I spent a fabulous weekend at Denver Comic and arrived home Sunday night a weary-to-the-bone but happy fan girl.
This was the convention’s second year and it seemed twice as large with twice as many in attendance. Initially, I was a little disappointed because I really enjoyed last year’s small, homey con. However, bigger did mean better, with great guests like George Takei, Wil Wheaton, Felicia Day and The Shat. The dealers’ room/artist alley space was huge and took hours to get through. There were some great panels on geek culture. I especially enjoyed the one on geek girls, which included a lively discussion on whether or not the label is still relevant.
I also enjoyed seeing lots of children. This was a kid friendly event and whole families turned out, some dressed in costume. One of my favorites was dad dressed as the fourth Doctor, mom dressed as his Time Lord companion, Romana, and their daughter costumed as a Dalek. Adorable!
Unfortunately, bigger also meant lengthy line for just about everything, particularly registration, where the lines were hours long. Inside the convention center, lines to see the guests of honor and even some of the panels wound around the hallways. The dealers’ room/artist alley aisles were usually packed with people.
It was a saving grace that most people were polite. Since this is convention season, I thought this would be a good opportunity to go over a few basics of con etiquette.
Do Not Cut in Line
Yes, the line is very long and you really want to get in, and you really shouldn’t have to wait for two-three hours. Suck it up. It’s first come, first served, and the people at the front of the line probably arrived at 5 a.m. and deserve their spot. Holding a place in line for up to five people is acceptable. More than that should go to the back of the line.
Ask Permission Before Taking a Photo
It may be assumed that all cosplayers are exhibitionists who want their pictures taken at any time. False! For example, if cosplayers are sitting down at a table and eating lunch, they don’t want to be bothered by every fool with a camera. Those who want their pictures taken usually make themselves available in some way. Catch them when they’re strolling around the concourse, not otherwise engaged, and always ask permission. This gives the cosplayer(s) time to stop and pose, and give you an awesome shot.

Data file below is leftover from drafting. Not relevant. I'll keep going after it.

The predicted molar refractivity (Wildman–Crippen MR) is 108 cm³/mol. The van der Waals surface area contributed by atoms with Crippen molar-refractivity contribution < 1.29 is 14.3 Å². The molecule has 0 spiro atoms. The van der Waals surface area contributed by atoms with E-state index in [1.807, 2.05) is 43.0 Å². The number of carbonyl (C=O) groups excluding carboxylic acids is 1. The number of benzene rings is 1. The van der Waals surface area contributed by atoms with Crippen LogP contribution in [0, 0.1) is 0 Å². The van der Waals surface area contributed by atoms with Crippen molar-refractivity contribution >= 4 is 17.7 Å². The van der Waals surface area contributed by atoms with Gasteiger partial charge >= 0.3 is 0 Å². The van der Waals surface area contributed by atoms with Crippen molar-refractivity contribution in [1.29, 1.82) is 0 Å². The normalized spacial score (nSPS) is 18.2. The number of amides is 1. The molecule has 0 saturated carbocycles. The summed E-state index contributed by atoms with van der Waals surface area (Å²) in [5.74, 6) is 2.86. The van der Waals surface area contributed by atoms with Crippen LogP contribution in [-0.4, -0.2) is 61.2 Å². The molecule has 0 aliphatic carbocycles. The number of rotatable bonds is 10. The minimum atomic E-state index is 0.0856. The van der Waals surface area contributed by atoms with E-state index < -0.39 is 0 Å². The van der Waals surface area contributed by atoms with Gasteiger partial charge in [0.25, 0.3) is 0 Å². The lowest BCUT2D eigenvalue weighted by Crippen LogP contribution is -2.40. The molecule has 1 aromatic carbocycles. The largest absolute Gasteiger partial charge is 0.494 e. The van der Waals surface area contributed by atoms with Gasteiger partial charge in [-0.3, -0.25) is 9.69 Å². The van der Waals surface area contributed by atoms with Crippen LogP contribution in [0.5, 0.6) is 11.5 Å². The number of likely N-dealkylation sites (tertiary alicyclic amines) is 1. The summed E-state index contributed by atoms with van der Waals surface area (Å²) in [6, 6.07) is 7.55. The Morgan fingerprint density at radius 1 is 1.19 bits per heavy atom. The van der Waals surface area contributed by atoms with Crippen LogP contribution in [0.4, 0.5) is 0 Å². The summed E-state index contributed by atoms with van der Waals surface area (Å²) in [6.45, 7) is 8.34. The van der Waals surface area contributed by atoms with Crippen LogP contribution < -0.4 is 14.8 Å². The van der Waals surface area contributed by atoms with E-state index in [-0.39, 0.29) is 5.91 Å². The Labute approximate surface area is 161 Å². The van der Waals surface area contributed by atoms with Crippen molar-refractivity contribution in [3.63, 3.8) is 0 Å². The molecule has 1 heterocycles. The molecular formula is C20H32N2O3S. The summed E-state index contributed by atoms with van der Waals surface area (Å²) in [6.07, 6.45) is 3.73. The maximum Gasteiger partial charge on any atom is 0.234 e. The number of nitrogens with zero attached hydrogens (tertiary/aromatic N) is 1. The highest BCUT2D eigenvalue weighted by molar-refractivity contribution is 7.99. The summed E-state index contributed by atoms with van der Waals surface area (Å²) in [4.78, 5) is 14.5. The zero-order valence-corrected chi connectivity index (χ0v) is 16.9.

If you like a popular fandom, such as “Game of Thrones” and “Doctor Who,” chances are there will be a group photo shoot. In this case, you don’t need to ask permission, but you should wait until the cosplayers are posed before you start photographing.
It goes without saying, but I’ll say it anyway, you should ALWAYS ask a parent’s permission before photographing a young child. The one exception is a group photo shoot, when permission is implied.
Save a Reasonable Number of Seats
It is reasonable to save up to two seats on either side of you. Trying to save a whole row makes you a jackass and no one will respect that.
Respect the Artists and Dealers
You might not like all the art you see on Artist Alley. Keep those remarks to yourself until you are out of earshot of the artist. You might think a dealer booth is overpriced. Fair enough, but don’t haggle unless the vendor seems open to it. For example, you show an interest in a $20 item and the dealer offers to give you two for $30. Don’t place your stuff on their merchandise. Anything that damages their merchandise is their monetary loss and they are at the con to make money.
Last but Not Least: Hygiene!
You are going to be at close quarters with lots of people. It is a much more pleasant experience if everyone in the room bathed or showered and brushed their teeth that morning. Deodorant is a must, but lay off on the heavy scented colognes and perfumes.
In the end, at cons as well as regular life, it is always best to follow Wheaton’s Law: Don’t be a dick.
We had lots of fun! Our first time!